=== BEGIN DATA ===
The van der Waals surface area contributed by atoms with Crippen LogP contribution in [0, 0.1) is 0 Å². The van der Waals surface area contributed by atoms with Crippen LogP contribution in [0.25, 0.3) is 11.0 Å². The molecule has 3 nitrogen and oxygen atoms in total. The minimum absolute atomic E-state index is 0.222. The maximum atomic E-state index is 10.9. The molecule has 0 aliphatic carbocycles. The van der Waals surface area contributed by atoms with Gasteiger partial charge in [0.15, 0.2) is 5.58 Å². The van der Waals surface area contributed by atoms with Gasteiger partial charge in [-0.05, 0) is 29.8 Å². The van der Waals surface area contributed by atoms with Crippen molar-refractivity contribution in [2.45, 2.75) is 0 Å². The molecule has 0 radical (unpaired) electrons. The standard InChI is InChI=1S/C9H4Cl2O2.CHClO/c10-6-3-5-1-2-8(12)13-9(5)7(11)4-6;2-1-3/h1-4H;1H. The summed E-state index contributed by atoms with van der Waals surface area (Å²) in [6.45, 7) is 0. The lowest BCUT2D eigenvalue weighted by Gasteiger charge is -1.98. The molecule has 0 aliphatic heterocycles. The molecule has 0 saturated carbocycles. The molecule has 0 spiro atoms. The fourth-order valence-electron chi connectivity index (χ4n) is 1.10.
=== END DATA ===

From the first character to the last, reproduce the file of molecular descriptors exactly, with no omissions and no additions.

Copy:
The van der Waals surface area contributed by atoms with Crippen LogP contribution in [0, 0.1) is 0 Å². The van der Waals surface area contributed by atoms with Crippen LogP contribution in [0.25, 0.3) is 11.0 Å². The molecule has 3 nitrogen and oxygen atoms in total. The minimum absolute atomic E-state index is 0.222. The maximum atomic E-state index is 10.9. The molecule has 0 aliphatic carbocycles. The van der Waals surface area contributed by atoms with Gasteiger partial charge in [0.15, 0.2) is 5.58 Å². The van der Waals surface area contributed by atoms with Gasteiger partial charge in [-0.05, 0) is 29.8 Å². The van der Waals surface area contributed by atoms with Crippen molar-refractivity contribution in [2.45, 2.75) is 0 Å². The molecule has 0 radical (unpaired) electrons. The standard InChI is InChI=1S/C9H4Cl2O2.CHClO/c10-6-3-5-1-2-8(12)13-9(5)7(11)4-6;2-1-3/h1-4H;1H. The summed E-state index contributed by atoms with van der Waals surface area (Å²) in [6.45, 7) is 0. The lowest BCUT2D eigenvalue weighted by Gasteiger charge is -1.98. The molecule has 0 aliphatic heterocycles. The molecule has 0 saturated carbocycles. The molecule has 0 spiro atoms. The fourth-order valence-electron chi connectivity index (χ4n) is 1.10.